The methodology followed for land delimitation process is the participatory rural appraisal. The application of the methodology allows the real understanding of the territory through three moments:
- Historical: Duration of the land occupation period;
- Social organization: Definition of the different actors’ rules through the comprehension of social hierarchy;
- Boundaries identification: Land delimitation through consensus with community neighbours.
On April 27, 2007 the Angolan representatives of the San ethnic group gathered in Lubango, Angola, for the First National Conference for Angolan San Communities, which included delegates from other countries within the region (Botswana, Namibia, South Africa). The main objective of the meeting was to strengthen the groups’ institutional capacities and enhance the visibility of the living conditions of approximately 75.000 people who live in this area of the world. Several indigenous minorities exist in Angola, and there are approximately 5,000 San people spread throughout three Angolan provinces
OCADEC coordinated this international event, with the support of the Provincial governments of Kunene, Huila and Kuando Kubango. The overall purpose was to inform and reflect upon the situation of the San communities in these three provinces.
The Conference presented an opportunity to exchange experiences and share knowledge between San people coming from different states. FAO, in cooperation with the government of Angola and the government of Huila province, has sustained this process. The land title of the San customary land area was officially delivered to the community during the Conference by the Agriculture Department in Huila Province . This represents the dawn of a new day for the Angolan Bushmen. Better recognized as an ethnic minority by the State they can start developing more effective mechanisms for their representation vis-à-vis the Angolan decision-makers.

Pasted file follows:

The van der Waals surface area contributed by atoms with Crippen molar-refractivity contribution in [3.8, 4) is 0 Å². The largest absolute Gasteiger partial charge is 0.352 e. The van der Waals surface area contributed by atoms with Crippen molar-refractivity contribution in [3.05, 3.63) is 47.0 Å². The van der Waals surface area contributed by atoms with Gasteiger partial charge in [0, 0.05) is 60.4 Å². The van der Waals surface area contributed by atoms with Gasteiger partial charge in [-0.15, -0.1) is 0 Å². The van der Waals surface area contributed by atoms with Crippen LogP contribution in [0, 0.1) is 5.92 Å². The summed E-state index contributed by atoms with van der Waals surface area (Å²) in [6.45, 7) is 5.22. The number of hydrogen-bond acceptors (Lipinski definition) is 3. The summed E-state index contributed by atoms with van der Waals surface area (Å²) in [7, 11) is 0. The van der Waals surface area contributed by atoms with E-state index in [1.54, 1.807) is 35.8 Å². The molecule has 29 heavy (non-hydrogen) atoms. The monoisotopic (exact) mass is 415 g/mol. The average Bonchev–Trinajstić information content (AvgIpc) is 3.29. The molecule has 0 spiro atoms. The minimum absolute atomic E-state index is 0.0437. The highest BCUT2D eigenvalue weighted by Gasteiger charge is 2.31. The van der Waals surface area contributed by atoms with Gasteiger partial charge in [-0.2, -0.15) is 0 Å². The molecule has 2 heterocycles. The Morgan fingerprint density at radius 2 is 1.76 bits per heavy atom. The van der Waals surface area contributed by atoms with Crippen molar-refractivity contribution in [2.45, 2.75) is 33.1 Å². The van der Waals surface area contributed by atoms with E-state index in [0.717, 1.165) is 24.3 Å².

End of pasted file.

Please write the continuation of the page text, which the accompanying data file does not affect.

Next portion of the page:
Lessons Learned on community land delimitation in Angola
This initial experience has shown in concrete terms that land rights can be recognized even for ethnic minorities whose “human rights” in general had proved not to be too respected so far in the country.
Further initiatives are actually being prepared and will be carried out by the GCP/ANG/035/EC project in Huila province during next year, following the same approach and promoting the same (GOA-NGO-FAO) partnership. The importance of this partnership brought together by FAO, has been highlighted by the Provincial Director of Agriculture during his speech on behalf of the Provincial Governor, when delivering the San land title. As per his words: “it is essential to continue and encourage this internal dialogue regarding land issues, whether in government or civil society, encouraging discussion forums and opening new means of communication with the hope that someday soon we will be able to write of even more encouraging results” .
This land has a history of war and of abuse that is difficult to forget, but there are initial positive signals to make one hope that something is changing and that there is local “human capital,” is becoming a reality, to write a new page in which the desire to change, to have an open, tolerant society is stronger than its sad past. the overall experience h as shown that through joint efforts by communities, local institutions, and international partners, thinking to effective and impressive changes and improvement in people’s livelihood.